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Social Media, Ebola and the Flu

HealthMap-300x189Infectious disease is a social phenomenon because it is transmitted among people.

Now we can use information transmitted among people via social media to track, contain, and prevent disease.

A key part of our public health system is surveillance which is the collection and interpretation of health-related data in order to plan, implement, and evaluate public health practices.

You can become part of the health surveillance system and doing so may help you avoid infectious disease.

The resources referred to in this article with annotations and more are available at Dr. Tech’s Bookmarks.

Crowdsourcing is the use of social media to produce resources from contributions from self-selected members of a population.

An amazing instance of crowdsourcing health information is HeathMap,, which openly tracked the 2014 outbreak of a ‘mystery hemorrhagic fever’ more than a week before any official announcement of an outbreak.

HealthMap works by aggregating data about disease incidences from its members.

Anyone can join HealthMap and contribute information to it.

Enter a report illness symptoms and HeathMap will plot that data in time and space and correlate it with other reports.

A similar project from the same group at Boston Children’s Hospital is Flu Near You,, which collects and displays incidences of influenza.

Both HealthMap and Flu Near You apps are available at no cost for iOS on App Store and Android on Google play.

Another technological approach to disease surveillance is Google Flu Trends which analyzes search terms such as “flu,” “cough” and “Mucinex” in order to track the spread of influenza,

So how does Dr. Tech know so much about infectious disease?

I don’t.

Instead I  visited Dr. Jeff Bethel, Assistant Professor of the OSU School of Public Health.

He has a Doctorate in Epidemiology (2005 UC Davis), worked for the Center for Disease Control and teaches graduate courses in epidemiology.

Jeff and I talked about what people typically believe and know about Ebola,Ebola_virus_virion influenza and other infectious diseases.

There is a lot of misinformation about infectious diseases.

While talk radio and other anxiety-based media raise alarms about an Ebola pandemic in the United States, Jeff says this is unlikely because the US health system is prepared to contain it.

Ebola is not a respiratory disease; it is contracted through direct contact and bodily fluids, not through the air.

The chances of Ebola mutating to become airborne are very, very small.

As Jeff observed; “It would take a significant amount of mutations to become airborne. We never have seen a virus that is transmitted through direct contact and bodily fluids like Ebola is, then switching to become airborne.”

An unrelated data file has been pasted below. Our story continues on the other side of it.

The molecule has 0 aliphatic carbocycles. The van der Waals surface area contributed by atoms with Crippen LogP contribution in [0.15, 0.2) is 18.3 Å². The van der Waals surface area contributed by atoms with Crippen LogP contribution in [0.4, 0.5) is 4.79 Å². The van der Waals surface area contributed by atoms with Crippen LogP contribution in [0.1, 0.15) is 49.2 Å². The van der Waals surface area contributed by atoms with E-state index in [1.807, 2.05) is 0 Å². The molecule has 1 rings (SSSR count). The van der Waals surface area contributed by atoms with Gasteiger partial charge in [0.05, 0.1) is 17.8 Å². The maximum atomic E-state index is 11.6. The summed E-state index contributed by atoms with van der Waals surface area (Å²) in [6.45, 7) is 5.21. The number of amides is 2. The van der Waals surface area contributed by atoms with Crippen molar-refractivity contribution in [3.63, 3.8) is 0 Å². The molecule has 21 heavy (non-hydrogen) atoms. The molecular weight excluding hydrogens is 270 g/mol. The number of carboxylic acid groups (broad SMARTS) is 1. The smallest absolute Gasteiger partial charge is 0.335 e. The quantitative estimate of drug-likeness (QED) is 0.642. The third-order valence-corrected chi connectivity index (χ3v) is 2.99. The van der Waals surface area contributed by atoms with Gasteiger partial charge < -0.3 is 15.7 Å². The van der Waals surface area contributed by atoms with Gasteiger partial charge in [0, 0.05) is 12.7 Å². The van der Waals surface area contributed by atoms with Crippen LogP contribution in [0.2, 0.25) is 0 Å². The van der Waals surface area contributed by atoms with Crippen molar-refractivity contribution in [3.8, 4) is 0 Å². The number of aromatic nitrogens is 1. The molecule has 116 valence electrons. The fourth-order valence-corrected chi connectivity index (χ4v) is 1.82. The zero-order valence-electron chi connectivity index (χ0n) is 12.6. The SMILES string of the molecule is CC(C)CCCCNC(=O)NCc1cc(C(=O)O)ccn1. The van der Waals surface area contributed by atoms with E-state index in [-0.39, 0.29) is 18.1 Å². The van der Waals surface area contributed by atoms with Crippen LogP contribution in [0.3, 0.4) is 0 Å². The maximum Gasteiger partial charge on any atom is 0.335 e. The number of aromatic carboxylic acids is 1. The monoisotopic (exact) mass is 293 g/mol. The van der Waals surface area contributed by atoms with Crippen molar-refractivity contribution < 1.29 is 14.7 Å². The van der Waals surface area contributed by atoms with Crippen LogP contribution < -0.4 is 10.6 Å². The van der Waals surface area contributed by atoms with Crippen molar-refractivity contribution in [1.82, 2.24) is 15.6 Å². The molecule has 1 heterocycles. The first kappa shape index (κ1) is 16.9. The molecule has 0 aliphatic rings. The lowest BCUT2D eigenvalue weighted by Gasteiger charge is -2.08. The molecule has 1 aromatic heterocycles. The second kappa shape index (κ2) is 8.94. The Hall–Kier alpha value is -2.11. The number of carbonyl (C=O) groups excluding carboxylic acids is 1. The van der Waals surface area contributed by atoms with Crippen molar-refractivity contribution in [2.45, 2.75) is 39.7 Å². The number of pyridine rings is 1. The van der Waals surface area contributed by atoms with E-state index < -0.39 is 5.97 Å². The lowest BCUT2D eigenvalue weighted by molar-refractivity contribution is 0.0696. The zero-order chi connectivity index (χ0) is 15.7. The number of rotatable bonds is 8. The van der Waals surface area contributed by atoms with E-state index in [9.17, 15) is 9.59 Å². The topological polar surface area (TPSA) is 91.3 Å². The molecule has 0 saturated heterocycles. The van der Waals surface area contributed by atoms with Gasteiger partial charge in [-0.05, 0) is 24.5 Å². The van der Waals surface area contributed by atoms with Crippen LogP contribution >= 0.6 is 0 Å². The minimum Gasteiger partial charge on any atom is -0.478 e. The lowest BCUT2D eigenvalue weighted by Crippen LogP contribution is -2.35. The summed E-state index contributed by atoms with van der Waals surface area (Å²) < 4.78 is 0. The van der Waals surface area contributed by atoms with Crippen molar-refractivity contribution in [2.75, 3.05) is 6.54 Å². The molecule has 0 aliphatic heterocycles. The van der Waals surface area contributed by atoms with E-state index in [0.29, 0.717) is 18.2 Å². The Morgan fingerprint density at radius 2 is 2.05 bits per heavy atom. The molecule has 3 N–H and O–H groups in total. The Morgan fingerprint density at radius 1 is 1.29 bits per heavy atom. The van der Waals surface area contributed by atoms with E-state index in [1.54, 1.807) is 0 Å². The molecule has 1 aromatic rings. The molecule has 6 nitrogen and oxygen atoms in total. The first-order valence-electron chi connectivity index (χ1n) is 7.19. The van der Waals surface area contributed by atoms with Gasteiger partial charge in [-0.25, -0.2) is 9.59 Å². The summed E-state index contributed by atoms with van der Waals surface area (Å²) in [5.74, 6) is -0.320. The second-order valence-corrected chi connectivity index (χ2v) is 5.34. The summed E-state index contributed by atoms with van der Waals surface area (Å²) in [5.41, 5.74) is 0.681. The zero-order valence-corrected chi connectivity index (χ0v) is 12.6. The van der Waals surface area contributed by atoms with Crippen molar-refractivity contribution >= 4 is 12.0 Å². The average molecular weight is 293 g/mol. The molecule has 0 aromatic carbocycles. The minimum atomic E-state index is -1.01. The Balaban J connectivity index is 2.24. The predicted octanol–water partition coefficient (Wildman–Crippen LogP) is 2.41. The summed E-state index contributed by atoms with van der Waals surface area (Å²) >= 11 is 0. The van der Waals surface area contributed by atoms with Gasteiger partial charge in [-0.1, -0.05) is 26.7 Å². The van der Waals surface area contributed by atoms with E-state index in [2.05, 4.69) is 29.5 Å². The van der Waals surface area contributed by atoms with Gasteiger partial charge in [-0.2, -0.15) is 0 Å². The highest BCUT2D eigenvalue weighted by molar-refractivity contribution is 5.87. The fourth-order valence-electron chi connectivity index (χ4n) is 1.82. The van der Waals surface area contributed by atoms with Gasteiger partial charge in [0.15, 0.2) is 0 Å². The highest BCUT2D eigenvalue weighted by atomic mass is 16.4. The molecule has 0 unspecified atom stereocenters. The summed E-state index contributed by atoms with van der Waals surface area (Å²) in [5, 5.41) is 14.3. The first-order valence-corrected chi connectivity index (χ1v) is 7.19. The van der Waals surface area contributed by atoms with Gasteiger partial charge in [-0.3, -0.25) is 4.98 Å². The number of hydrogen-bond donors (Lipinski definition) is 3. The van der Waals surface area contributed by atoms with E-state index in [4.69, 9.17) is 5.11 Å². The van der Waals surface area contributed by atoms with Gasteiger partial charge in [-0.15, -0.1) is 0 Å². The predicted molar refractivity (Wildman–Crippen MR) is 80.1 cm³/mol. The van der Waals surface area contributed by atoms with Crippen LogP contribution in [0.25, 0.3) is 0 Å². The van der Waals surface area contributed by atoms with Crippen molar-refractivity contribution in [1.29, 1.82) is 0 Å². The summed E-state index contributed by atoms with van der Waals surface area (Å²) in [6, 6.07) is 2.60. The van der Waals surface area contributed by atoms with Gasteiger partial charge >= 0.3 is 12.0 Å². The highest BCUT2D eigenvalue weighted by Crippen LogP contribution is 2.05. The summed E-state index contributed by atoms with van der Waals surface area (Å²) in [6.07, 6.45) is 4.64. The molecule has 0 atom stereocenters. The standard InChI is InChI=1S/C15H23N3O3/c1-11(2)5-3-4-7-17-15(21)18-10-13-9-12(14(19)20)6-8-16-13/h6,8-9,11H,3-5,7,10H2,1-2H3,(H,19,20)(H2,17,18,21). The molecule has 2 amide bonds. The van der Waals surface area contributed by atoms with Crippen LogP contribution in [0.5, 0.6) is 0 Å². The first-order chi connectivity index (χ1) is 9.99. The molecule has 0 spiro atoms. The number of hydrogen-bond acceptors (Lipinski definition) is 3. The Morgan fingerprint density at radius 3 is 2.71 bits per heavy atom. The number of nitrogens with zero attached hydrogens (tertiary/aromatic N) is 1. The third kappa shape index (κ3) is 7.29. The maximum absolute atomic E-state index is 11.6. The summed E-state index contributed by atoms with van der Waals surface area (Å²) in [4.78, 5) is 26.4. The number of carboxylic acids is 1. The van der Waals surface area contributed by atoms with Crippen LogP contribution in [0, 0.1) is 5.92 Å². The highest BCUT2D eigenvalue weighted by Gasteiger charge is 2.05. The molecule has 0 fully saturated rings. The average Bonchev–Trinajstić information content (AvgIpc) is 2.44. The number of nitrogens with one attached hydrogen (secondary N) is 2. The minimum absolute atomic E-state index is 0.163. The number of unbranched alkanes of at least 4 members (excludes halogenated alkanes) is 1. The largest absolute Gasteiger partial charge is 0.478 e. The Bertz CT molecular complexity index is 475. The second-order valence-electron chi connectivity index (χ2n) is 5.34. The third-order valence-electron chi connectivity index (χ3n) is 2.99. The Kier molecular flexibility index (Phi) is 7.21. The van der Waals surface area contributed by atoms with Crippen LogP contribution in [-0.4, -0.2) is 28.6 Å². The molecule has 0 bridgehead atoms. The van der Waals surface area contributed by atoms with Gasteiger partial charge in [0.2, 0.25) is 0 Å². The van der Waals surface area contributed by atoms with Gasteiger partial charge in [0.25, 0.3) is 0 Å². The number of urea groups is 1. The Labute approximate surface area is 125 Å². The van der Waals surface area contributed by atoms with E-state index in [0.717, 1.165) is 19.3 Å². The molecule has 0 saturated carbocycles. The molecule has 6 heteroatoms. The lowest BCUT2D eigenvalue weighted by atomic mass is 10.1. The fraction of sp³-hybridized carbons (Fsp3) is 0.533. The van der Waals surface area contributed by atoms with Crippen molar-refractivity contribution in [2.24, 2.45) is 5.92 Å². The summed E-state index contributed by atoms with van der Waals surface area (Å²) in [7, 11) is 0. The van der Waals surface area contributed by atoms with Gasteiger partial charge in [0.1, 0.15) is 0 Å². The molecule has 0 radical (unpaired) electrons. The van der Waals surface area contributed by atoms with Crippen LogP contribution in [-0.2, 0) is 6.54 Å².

Jeff said that the 2003 outbreak of Severe Acute Respiratory Syndrome (SARS ) “is our most recent frame of reference for global pandemics and viruses like SARS have the potential to do some harm in the United States because respiratory diseases spread more quickly than Ebola and other hemorrhagic fevers.”

Put in perspective, the 2003 SARS pandemic resulted in 8,273 cases world-wide, 775 of whom died from the infection.

170px-H1N1_influenza_virusCompare that to the 1918 H1N1 influenza pandemic in which 50 million people died world-wide.

Reviewing such histories underscores the importance of public health and the contributions of information technology to it.

Crowdsourcing technologies such as HeathMap and Flu Near You are changing the way that our species responds to disease.

Equally important is the quality of the information sources that we use to guide public health policy.

I asked Jeff what are the top 5 sources of information about infectious disease for OSU students; he answered;

1. Center for Disease Control and Prevention (CDC) is the best source of information on public health, hands-down,

2. World Health Organization (WHO) for global perspectives,

3. State Public Health Se such as Oregon Health Authority,

4. County health agencies such as Benton County Health Services

OSU Student Health Services –

Jeff reminds us that the most powerful technology for staying healthy is your own brain; make the choices that keep you healthy from infectious disease.

1. Get a flu vaccination every year; it is never too late to get your flu shot.

2. Use effective hand hygiene; wash your hands frequently and keep your fingers (pencils, etc.) out of your eyes, nose, and mouth.

3. Practice safe sex, which is all about direct contact and body fluids.

I hope that you will join me in using Flu Near You regularly.

It will be fascinating to see how our campus community may respond to the flu season when informed by our collective reporting.

Dr. Tech says, get the Flu Near You app, share the sites on Facebook and stay healthy.

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